This page contains information about building packages for the x86_64 architecture.
Fink and x86_64
Fink allows users to choose either a 32- or 64-bit Fink installation on 10.6 systems with 64-bit capable processors. Most packages do not need to be patched to support 64-bit systems because Finks adds /sw/var/lib/fink/path-prefix-10.6 to the PATH environmental variable before a package is built. This directory contains aliases for commonly used compiler driver names such as cc, gcc, c++, g++, and adds the appropriate -arch flag when invoking them: -arch i386 for 32-bit Fink, -arch x86_64 for 64-bit Fink. Note that -arch is an Apple GCC only flag.
This should be enough for most build systems. However, there are some caveats.
Autoconf-based build systems
Autoconf-based systems use the config.guess script to identify the system type; the resulting identification is a triplet cpu-vendor-os. On Mac OS X, these triplets follow the format cpu-apple-darwinX, where cpu is powerpc, i386, or x86_64, and X is the major version outputted by uname -r. Valid examples are i386-apple-darwin9 and x86_64-apple-darwin10.
Depending on the verifications performed by the configure script, it might be necessary to specify on which system type the resulting programs or libraries are meant to run. This is the purpose of the --host=system_type parameter. Also, --build should be defined whenever --host is.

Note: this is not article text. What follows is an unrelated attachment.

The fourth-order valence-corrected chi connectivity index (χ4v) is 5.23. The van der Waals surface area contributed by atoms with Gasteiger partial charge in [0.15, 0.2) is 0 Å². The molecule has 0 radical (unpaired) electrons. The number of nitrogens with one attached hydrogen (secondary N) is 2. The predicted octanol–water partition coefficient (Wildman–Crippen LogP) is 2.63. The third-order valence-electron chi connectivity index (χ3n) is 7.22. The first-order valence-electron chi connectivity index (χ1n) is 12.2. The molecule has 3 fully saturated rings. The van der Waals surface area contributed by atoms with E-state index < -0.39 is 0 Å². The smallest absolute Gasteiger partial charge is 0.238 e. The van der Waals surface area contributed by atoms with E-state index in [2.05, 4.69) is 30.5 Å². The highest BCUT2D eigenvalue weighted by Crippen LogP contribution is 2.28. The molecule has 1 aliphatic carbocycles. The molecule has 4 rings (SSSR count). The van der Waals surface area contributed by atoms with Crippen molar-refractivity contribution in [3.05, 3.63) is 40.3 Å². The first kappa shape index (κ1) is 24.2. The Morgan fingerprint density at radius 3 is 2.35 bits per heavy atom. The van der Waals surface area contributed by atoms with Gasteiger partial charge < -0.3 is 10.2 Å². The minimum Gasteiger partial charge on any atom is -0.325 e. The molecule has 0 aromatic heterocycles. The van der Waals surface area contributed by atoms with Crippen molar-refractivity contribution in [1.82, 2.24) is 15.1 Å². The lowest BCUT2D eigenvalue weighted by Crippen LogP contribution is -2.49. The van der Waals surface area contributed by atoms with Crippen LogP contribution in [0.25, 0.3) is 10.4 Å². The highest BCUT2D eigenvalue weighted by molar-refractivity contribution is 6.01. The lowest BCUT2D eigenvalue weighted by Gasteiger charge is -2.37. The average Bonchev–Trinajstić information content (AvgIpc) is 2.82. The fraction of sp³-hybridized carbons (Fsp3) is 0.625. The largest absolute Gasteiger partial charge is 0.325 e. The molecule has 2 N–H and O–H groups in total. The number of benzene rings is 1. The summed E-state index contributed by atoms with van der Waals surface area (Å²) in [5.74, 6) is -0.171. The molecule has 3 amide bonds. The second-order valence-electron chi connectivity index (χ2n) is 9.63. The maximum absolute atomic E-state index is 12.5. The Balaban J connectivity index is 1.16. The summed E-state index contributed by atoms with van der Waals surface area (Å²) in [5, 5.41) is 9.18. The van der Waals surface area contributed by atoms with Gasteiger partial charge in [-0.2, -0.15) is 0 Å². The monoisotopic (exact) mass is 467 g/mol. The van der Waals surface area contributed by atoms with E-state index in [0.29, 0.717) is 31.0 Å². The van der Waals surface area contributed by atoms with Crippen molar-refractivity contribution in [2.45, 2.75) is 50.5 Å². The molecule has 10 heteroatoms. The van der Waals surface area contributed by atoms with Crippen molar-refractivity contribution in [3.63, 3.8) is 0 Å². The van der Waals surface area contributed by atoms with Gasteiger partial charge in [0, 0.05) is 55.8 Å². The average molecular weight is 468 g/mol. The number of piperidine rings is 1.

In order to set --build, --host in ConfigureParams, use:
ConfigureParams: --build=%m-apple-darwin`uname -r | cut -d. -f1` --host=%m-apple-darwin`uname -r | cut -d. -f1`
or the equivalent in CompileScript.
The Carbon API contains libraries that are 32-bit only as well as libraries that are both 32- and 64-bit. Packages that build against Carbon libraries might need to be restricted to powerpc and i386 architectures (i.e., not x86_64) if they use functions that are only available in 32-bit format.
The LP64 data model
Mac OS X uses the LP64 data model, the same used in Linux. In LP64, int is a 32-bit data type, whilst long, long long, and size_t are 64-bit data types. Pointers are 64-bit and cannot be stored in int variables. When a program is being compiled for x86_64, GCC automatically defines the __LP64__ macro — use it in case you need conditional compilation for that architecture. More information is available in Apple's 64-bit Transition Guide.
In x86_64, GCC's -mdynamic-no-pic flag, which allowed applications not to be position-independent (PIC), is a no operation. This means that in x86_64 code must always be position-independent. See http://lists.apple.com/archives/Darwin-dev/2009/Dec/msg00035.html
The ARCHS build setting can be used to specify a target architecture for an Xcode project as follows:
Valid examples of target_architecture include x86_64, i386, ppc. Note that on PowerPC machines Fink expands %m as powerpc instead of the ppc value supported by Xcode.